Yet, just one month ago, Americans awoke to the shocking news that in spite of this long settled law, the Executive Branch has been secretly spying on large numbers of Americans for the last four years and eavesdropping on "large volumes of telephone calls, e-mail messages, and other Internet traffic inside the United States." The New York Times reported that the President decided to launch this massive eavesdropping program "without search warrants or any new laws that would permit such domestic intelligence collection."

During the period when this eavesdropping was still secret, the President went out of his way to reassure the American people on more than one occasion that, of course, judicial permission is required for any government spying on American citizens and that, of course, these constitutional safeguards were still in place.

But surprisingly, the President's soothing statements turned out to be false. Moreover, as soon as this massive domestic spying program was uncovered by the press, the President not only confirmed that the story was true, but also declared that he has no intention of bringing these wholesale invasions of privacy to an end.

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Liz Herbert is the Editorial Director of the Rapid Response Network. The Rapid Response Network offers guest commentary at Democracy for America every Monday.

On Sunday morning, the morning that would have been the 77th birthday of Dr. Martin Luther King, I spent some time in church. It's been decades since I was there much, allowing political extremes to define a religion I had been born into, one I had once found, then lost. But I've been on a search of late, a search Reverend King's birthday brings a fitting opportunity to recount.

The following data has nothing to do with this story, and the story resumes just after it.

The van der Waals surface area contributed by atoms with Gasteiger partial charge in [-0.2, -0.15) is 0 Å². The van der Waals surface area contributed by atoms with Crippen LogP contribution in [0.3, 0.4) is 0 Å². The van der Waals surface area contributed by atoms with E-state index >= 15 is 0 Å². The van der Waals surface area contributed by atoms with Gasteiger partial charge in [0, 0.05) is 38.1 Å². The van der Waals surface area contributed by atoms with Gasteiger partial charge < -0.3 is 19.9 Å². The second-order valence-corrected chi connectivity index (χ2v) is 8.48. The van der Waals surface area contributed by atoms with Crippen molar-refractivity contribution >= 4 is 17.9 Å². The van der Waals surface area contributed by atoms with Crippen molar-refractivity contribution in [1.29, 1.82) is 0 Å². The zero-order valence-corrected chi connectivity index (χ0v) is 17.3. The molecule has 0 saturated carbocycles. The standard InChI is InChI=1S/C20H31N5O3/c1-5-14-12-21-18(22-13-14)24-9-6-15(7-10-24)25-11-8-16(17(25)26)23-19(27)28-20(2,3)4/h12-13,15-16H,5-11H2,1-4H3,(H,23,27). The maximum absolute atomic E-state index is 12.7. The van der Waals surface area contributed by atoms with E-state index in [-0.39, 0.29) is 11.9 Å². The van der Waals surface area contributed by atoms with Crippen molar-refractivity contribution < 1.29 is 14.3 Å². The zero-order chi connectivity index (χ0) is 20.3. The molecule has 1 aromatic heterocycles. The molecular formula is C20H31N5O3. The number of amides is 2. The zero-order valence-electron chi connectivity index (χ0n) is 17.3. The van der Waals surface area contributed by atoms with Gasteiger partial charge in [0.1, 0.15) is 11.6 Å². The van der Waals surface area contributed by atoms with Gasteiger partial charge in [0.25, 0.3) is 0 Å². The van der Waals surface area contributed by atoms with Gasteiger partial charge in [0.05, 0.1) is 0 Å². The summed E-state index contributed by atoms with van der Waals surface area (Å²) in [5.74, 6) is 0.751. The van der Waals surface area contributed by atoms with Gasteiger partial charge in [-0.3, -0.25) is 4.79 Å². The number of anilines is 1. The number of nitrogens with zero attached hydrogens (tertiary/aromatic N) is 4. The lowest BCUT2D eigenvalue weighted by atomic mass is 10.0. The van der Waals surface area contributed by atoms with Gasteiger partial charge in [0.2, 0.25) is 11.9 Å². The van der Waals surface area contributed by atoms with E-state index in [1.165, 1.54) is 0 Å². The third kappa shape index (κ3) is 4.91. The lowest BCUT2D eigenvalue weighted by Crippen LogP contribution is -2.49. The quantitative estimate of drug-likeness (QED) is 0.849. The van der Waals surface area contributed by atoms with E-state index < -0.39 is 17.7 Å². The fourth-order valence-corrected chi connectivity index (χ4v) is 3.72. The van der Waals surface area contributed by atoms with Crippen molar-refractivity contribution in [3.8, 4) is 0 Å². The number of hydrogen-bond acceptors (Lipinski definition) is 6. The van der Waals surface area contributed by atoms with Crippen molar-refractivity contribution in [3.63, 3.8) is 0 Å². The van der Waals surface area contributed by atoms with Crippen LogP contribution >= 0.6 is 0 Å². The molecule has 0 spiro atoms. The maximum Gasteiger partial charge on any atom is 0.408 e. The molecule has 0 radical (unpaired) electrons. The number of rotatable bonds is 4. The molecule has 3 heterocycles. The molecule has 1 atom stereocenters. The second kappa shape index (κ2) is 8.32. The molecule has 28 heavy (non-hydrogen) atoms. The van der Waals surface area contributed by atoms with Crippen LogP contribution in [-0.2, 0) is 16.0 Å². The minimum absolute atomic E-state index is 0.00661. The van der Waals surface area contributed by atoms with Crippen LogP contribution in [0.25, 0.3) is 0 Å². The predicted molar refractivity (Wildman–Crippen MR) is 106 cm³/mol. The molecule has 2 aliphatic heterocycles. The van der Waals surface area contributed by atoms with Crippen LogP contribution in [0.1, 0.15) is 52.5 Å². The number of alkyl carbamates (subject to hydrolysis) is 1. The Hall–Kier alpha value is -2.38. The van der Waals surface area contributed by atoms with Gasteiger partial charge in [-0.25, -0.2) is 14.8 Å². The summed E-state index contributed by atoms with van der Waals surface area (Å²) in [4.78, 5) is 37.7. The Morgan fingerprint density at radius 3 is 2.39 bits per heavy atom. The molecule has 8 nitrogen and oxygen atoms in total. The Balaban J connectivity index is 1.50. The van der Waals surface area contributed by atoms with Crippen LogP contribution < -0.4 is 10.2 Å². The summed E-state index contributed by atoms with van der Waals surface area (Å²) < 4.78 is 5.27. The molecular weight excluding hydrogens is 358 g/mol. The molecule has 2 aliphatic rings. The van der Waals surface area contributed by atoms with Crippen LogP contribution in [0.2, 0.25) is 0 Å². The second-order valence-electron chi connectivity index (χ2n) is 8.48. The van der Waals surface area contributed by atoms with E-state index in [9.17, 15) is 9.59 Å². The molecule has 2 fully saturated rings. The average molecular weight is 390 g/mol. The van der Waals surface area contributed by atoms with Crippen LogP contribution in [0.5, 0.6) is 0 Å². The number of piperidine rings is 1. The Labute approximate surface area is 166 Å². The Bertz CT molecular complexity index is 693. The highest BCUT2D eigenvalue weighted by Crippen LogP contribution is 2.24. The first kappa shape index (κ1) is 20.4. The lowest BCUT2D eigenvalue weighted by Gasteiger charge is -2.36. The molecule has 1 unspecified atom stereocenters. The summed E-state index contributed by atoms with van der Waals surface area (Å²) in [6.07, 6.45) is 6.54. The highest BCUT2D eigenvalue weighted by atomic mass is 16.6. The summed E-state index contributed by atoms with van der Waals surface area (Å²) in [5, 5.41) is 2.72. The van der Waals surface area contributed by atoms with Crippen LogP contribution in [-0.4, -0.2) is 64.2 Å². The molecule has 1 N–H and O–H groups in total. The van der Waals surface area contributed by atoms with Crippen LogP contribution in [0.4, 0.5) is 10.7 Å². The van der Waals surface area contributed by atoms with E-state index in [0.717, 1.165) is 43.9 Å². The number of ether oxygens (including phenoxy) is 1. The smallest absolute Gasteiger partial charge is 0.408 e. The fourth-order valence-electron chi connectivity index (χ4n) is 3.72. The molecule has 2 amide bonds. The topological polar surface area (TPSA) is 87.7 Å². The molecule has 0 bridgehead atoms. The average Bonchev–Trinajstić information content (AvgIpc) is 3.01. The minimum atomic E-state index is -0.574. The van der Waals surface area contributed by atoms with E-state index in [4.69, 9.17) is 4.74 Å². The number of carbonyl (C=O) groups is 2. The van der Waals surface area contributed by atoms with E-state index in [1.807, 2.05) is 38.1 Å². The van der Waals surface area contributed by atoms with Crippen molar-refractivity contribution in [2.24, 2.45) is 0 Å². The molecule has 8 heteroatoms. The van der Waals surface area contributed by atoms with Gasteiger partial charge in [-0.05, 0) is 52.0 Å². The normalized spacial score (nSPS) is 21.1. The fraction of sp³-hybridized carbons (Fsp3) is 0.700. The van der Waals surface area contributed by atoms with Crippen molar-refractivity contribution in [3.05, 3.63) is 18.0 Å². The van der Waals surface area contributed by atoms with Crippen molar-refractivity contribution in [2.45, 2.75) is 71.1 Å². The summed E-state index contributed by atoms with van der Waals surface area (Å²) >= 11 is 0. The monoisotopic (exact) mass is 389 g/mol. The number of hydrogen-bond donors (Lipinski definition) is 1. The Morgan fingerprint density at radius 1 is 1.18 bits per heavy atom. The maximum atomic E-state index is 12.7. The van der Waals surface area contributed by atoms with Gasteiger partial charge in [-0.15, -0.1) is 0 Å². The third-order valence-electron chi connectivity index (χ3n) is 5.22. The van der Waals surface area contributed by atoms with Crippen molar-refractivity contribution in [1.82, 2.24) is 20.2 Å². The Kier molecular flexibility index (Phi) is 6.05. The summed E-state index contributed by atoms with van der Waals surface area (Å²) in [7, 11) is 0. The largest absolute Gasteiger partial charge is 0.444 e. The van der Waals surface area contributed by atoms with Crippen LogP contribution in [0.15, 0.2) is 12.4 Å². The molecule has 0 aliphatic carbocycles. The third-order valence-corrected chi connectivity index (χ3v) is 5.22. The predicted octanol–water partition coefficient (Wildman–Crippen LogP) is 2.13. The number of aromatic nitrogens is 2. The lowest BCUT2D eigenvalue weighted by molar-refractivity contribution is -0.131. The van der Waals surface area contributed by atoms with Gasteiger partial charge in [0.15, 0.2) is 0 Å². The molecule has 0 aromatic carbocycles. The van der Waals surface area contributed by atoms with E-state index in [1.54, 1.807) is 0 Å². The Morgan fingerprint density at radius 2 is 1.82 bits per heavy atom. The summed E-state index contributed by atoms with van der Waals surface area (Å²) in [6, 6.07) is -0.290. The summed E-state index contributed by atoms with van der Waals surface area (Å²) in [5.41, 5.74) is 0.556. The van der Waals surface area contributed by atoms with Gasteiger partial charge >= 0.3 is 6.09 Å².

So my feet brought me to this particular church on this particular Sunday, it turns out to hear a sermon preached by a clergyman originally from Birmingham, Alabama, one to whom Rev. King's Letter from the Birmingham Jail was written. He had grown up a son of the South, comfortable with the way it treated black men and women. But he spoke of how that changed, in his life and in his church. Speaking with deep humility, he said he had read King's letter again the night before and that he was appalled at the man he had been.

He was so clearly a different man standing before us. He spoke of prejudice and how his church had since steadfastly opposed it, first based on race, then gender, now sexual preference. He got a standing ovation. And, as he spoke, I remembered my church. I went home and re-read King's letter, at once all about God and all about America:

One day the South will recognize its real heroes... They will be old, oppressed, battered Negro women, symbolized in a seventy-two-year-old woman in Montgomery, Alabama, who rose up with a sense of dignity and with her people decided not to ride segregated buses, and who responded with ungrammatical profundity to one who inquired about her weariness: "My feets is tired, but my soul is at rest."